In unison, the men started to hum. The hum grew louder and louder and the woman on the table started to writhe. The merging of the individual voices grew to a fever pitch. The circle of men shuffled their formation and allowed for a small entrance where another figure entered. This person, too, was cloaked in much the same way, but his mask was pure white. No features, just white porcelain. Without warning, the humming stopped. The woman on the table stopped moving. Deafening silence.
The man disrobed. He was stark naked in front of the table.
To his left, a robed figure handed him a knife. Only, this knife looked old and weathered. Its handle appeared wrapped in leather in the candlelight. Its blade was jagged. I’d be inclined to call it a dagger.
The naked man licked the edge of the blade. He slowly bent over the bound woman and slid the dagger across her stomach. Not enough to inflict any pain, but enough to see her body tremble.
When he was finished he stood erect and surveyed the room. The silence was unnerving. Finally, he said to the room “On this day, let us celebrate.”
Without warning, he lifted the knife high above his head. Both hands gripped the handle tightly with the blade facing down.
The woman’s body shook.
The door to my bedroom swung open and my son and daughter charged in. I quickly shut the laptop and placed it aside.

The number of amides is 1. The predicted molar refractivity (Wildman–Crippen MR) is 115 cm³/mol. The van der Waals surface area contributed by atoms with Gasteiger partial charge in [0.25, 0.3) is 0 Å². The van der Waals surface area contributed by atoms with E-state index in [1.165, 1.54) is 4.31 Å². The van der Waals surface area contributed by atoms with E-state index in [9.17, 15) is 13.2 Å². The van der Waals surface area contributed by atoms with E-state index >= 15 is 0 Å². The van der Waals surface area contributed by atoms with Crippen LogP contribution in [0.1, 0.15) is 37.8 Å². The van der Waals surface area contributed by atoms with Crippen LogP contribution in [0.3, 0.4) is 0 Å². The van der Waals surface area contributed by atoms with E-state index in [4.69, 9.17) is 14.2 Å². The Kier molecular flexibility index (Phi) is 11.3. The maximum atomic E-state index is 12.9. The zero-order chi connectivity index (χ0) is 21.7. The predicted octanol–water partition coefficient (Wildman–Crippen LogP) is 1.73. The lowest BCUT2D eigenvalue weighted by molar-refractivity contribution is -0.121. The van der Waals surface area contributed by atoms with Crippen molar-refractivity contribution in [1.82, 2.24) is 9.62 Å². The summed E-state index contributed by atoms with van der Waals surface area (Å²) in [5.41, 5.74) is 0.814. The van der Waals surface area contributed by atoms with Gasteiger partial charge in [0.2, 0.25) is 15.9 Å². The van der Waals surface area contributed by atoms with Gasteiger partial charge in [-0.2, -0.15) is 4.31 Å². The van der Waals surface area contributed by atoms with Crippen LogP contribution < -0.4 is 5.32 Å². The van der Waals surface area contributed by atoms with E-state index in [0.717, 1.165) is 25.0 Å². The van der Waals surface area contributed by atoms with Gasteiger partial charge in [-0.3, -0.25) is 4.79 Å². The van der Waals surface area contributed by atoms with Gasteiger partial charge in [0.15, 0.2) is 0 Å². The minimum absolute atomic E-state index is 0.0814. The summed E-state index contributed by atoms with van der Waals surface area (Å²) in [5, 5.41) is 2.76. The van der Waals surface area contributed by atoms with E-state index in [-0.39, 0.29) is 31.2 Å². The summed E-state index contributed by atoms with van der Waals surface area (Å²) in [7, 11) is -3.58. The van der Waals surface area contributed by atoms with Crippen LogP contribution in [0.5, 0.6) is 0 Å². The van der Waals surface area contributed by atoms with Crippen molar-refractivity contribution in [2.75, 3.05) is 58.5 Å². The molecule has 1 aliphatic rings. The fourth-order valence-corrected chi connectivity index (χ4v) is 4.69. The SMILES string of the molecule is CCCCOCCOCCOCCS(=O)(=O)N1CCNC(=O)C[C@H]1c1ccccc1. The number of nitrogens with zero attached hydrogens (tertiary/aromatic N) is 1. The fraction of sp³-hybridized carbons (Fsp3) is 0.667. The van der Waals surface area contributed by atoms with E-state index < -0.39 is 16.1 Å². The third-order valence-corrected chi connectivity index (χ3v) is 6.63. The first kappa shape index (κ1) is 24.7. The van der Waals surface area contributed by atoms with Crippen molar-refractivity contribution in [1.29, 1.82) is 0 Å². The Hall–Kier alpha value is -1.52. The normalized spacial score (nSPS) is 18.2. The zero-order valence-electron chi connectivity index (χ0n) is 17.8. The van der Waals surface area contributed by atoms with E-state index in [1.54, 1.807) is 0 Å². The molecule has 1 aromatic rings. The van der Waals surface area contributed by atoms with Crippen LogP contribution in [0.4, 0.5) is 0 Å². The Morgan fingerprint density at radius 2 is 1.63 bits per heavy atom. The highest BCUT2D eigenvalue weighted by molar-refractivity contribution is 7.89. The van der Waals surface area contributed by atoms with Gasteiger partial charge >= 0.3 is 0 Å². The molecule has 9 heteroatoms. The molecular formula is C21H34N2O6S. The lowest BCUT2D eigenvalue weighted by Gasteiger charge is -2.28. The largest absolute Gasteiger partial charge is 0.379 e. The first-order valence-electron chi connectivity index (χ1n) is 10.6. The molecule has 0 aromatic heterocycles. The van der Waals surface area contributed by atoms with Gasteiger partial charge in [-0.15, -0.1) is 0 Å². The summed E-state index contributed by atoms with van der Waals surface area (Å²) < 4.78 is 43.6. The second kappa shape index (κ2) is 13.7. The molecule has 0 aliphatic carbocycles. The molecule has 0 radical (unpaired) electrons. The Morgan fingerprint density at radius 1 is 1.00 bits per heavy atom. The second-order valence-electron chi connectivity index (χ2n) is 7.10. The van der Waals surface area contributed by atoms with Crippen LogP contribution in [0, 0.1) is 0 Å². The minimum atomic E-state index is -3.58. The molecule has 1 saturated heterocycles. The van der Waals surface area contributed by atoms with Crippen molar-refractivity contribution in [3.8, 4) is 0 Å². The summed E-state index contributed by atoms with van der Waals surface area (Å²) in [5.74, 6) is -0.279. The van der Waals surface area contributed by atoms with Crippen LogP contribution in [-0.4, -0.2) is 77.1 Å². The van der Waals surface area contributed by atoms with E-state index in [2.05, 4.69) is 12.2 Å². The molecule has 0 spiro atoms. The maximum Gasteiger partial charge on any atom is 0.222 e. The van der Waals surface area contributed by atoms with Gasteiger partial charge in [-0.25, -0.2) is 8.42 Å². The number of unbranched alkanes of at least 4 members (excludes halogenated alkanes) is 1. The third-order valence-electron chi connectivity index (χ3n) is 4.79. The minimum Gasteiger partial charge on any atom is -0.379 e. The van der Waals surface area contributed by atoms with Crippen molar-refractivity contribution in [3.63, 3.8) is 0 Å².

“Come on, daddy! Let’s go sledding!” my son called out.
I was trembling as I looked back at him. “I’ll be just a minute.”
I gathered myself and put on my snow jacket. My snowshoes were nearly impossible to slip on with my hands shaking as badly as they were. Luckily, my gloves masked some of my nerves. I couldn’t concentrate as every noise in the house was amplified in my head. The television, the kids chattering, the phone ringing. That hangover feeling again. I could tell that I was sweating, so I wiped my face on my sleeve.
Returning to the living room, I picked up my son and threw him over my shoulder, doing my best to regain normalcy. “Alright, lets’s go,” I said.” I’m gonna throw you into a snow pile.”
As we started to walk out the front door my wife called out for me.
“Hey, hun. There is a man on the phone for you. He says he was at the ceremony last night and he wants to inquire about your future services.”
I stared back at her for a moment, before replying, “Tell him I’ll call him back.”